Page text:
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Our Kids Who Give winners are simply amazing. Thanks to everyone who entered. Special congratulations to Mary Grace Henry, voted the 2012 Grand Prize Winner in a public vote in February 2013.

Grand Prize Winner

Mary Grace Henry – Reverse the Course

16, Harrison, NY

At age 12, Mary Grace Henry started Reverse the Course, a nonprofit that uses money raised from selling handmade hair accessories to fund the education of girls in Third World countries. Today, of the 130 million children worldwide who are not enrolled in school, 70 percent are girls. To address this crisis and help young girls attend secondary school, Reverse the Course has paid for a total of 37 years of tuition for 18 girls in Uganda, Kenya, Haiti and Paraguay. The costs of their textbooks, uniforms and boarding were also covered. Mary Grace hopes to continue to provide girls with access to education, with specific plans to help those in the Maasai community.

2012 Finalists

Rohan Chandra – Earthquake Preparedness for Seniors

Fremont, CA

When Rohan Chandra realized the senior citizen community would be especially vulnerable if an earthquake struck in his area, he created the Earthquake Preparedness for Seniors (EPS) project. With the help of bi-lingual seniors, he developed a multi-lingual safety instruction guide available in English, Spanish, Mandarin, Hindi, Farsi and Tagalog – the most common languages used in the San Francisco Bay area. Rohan has raised more than $10,000 for the cause, distributed more than 1,000 copies of the guide and assembled and distributed 250 earthquake kits to local seniors.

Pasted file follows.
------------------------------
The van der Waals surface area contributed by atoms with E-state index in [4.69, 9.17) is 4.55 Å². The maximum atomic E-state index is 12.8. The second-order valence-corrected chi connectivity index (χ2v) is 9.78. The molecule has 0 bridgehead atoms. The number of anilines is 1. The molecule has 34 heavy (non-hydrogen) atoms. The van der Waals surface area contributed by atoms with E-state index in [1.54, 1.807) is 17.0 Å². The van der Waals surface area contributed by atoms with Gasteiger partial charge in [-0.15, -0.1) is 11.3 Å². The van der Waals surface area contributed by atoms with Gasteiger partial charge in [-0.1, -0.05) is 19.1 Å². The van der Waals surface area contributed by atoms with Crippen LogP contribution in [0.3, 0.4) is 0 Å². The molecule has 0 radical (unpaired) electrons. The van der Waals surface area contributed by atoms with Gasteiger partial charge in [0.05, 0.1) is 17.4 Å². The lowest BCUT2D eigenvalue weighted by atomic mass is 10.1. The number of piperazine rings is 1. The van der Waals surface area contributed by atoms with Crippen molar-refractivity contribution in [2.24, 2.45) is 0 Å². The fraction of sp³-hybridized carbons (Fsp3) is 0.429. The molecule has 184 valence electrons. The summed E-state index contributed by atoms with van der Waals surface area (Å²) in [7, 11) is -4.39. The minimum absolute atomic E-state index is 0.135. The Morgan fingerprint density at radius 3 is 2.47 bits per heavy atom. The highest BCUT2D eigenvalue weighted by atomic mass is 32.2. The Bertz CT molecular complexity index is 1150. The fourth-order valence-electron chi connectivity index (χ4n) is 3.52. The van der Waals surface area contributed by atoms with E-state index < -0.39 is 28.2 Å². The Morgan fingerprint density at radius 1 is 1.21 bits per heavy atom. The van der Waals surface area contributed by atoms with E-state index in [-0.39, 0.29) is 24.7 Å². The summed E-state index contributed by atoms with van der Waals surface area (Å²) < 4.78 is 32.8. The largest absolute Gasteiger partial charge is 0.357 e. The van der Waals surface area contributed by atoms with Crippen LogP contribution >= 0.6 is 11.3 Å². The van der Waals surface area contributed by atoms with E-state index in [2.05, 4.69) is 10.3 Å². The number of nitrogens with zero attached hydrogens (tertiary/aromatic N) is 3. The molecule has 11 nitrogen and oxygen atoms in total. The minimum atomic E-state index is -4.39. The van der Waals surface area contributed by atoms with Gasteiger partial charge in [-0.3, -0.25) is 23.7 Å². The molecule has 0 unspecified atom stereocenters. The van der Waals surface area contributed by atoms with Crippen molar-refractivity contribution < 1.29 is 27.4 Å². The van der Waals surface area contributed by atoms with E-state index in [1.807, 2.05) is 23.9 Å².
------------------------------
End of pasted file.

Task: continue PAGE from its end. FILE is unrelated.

Neha Gupta – Empower Orphans

Yardley, PA

Inspired by her experience as a volunteer at an orphanage in India, Neha Gupta founded Empower Orphans, a nonprofit organization that provides education and healthcare to orphaned and disadvantaged children around the world. Neha has raised more than $750,000, which was used to open five libraries, set up three computer labs and a sewing center. Neha also organized an eye and dental clinic to treat 360 children, donated 60 van loads of furniture to Pennsylvania families in need and installed a water well and purification system that gave 20,000 villagers access to safe drinking water.

Yash Gupta – Sight Learning

16, Irvine, CA

When Yash Gupta had to spend a week at school without his eyeglasses, he realized how hard it is to learn without good vision. He soon learned that more than 300 million people around the world need eyeglasses yet can’t afford them. So Yash started Sight Learning to help change all that. By collecting used eyeglasses which otherwise may be discarded Sight Learning has donated more than $150,000 worth of glasses and organized several eye clinics to treat thousands of patients in need.

Nicholas Lowinger – Gotta Have Sole Foundation

Cranston, RI